Dracaena (Dragon) Tree Plant Profile

dracaena marginata on a side table

The Spruce / Krystal Slagle

Dracaena (Dracaena marginata), more commonly known as a dragon tree, is an attractive, stiff-leaved plant with green sword-like, red-edged leaves. The plant has narrow, slender gray stems that are topped with shiny, arching leaves. In the spring, the outdoor varieties can develop tiny and fragrant white flowers, followed by circular yellow-orange berries. When grown as an indoor plant, flowers and berries rarely appear. These plants are perfect for a beginner gardener because they're very easy to grow indoors.

This small tree will grow to about 20 feet in warm outdoor climates, but it is generally grown as a potted houseplant and kept pruned to 6 feet or less. Unlike many indoor trees, it tolerates a wide range of temperatures.

Dragon trees are tough, drought-tolerant plants with aggressive root systems that make excellent houseplants. Sometimes they are grown as single-stemmed plants; other times grouped or even braided together in the same pot.

Botanical Name Dracaena marginata
Common Names Dragon tree, dragon plant, Madagascar dragon tree
Plant Type Broadleaf evergreen, usually grown as houseplant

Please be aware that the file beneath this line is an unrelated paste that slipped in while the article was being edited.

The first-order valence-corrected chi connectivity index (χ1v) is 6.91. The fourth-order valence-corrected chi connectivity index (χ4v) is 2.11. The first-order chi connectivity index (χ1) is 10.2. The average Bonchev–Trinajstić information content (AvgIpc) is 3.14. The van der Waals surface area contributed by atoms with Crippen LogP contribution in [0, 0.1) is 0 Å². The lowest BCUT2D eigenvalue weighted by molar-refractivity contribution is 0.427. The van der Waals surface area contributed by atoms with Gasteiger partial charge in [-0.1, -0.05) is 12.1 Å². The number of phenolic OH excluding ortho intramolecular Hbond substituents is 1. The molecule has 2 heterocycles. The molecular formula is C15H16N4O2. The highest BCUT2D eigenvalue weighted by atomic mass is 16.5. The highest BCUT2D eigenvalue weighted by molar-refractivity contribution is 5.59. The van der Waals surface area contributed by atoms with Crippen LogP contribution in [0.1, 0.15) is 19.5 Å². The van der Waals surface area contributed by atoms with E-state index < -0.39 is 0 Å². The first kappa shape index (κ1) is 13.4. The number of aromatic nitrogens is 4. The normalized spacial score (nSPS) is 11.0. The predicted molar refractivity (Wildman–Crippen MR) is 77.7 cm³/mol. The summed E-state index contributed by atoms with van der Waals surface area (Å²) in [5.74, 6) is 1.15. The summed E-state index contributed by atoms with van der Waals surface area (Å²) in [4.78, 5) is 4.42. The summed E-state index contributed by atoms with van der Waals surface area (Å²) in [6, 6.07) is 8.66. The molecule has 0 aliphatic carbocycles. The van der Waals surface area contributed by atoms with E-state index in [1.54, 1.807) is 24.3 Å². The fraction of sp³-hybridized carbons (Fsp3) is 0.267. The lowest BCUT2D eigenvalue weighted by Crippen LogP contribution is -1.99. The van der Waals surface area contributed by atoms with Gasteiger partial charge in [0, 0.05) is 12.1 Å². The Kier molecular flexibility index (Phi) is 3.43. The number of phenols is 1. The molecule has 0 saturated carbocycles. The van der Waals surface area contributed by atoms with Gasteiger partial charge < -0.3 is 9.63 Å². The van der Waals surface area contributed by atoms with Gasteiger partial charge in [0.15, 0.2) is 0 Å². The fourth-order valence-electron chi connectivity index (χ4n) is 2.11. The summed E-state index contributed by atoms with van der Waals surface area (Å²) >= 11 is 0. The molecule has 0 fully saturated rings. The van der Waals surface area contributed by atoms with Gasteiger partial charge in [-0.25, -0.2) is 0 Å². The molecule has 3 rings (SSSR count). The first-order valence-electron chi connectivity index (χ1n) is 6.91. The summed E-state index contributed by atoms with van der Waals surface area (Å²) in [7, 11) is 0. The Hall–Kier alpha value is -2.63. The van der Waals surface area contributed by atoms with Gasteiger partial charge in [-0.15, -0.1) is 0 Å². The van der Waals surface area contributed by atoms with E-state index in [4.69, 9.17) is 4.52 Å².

Mature Size 15 to 20 feet; usually kept pruned to under 6 feet; spread of 3 to 10 feet
Sun Exposure Bright indirect light when grown indoors
Soil Type A mix of loam and potting soil
Soil pH 6 to 7
Bloom Time Spring (rarely flowers indoors)
Flower Color White
Hardiness Zones 10 to 12
Native Areas Madagascar and Mauritius
closeup of dracaena marginata leaves
The Spruce / Krystal Slagle 
dried out leaves indicate the need for more water
The Spruce / Corinne Bryson

How to Grow a Dragon Tree

Thanks to its tolerance for a wide range of temperatures, Dracaena is very popular as a large potted plant for homes and offices. It should be planted in a loamy, well-draining soil amended with peat moss and watered regularly during the growing season. Best exposure will be a location with lots of indirect light; it will tolerate shadier locations but the leaves will lose some of their color. They are listed by NASA as an excellent plant for removing harmful chemicals from the air. Watering should be slightly restricted during the winter.


Dragon trees grow best in bright light but they can also survive in dim light. Plants in lower light situations will grow slower and will produce smaller leaves with less intense color. Don't place your dragon tree in full sun because the foliage might burn.

Soil Type

When growing as a potted plant, use loose, well-drained potting mix—loamy soil amended with peat moss is ideal. Make sure the container has room for the extensive root system. Some varieties are imported from Hawaii and will arrive with lava rock. If this is the case, remove about 1/3 of the soil and replace it with potting soil.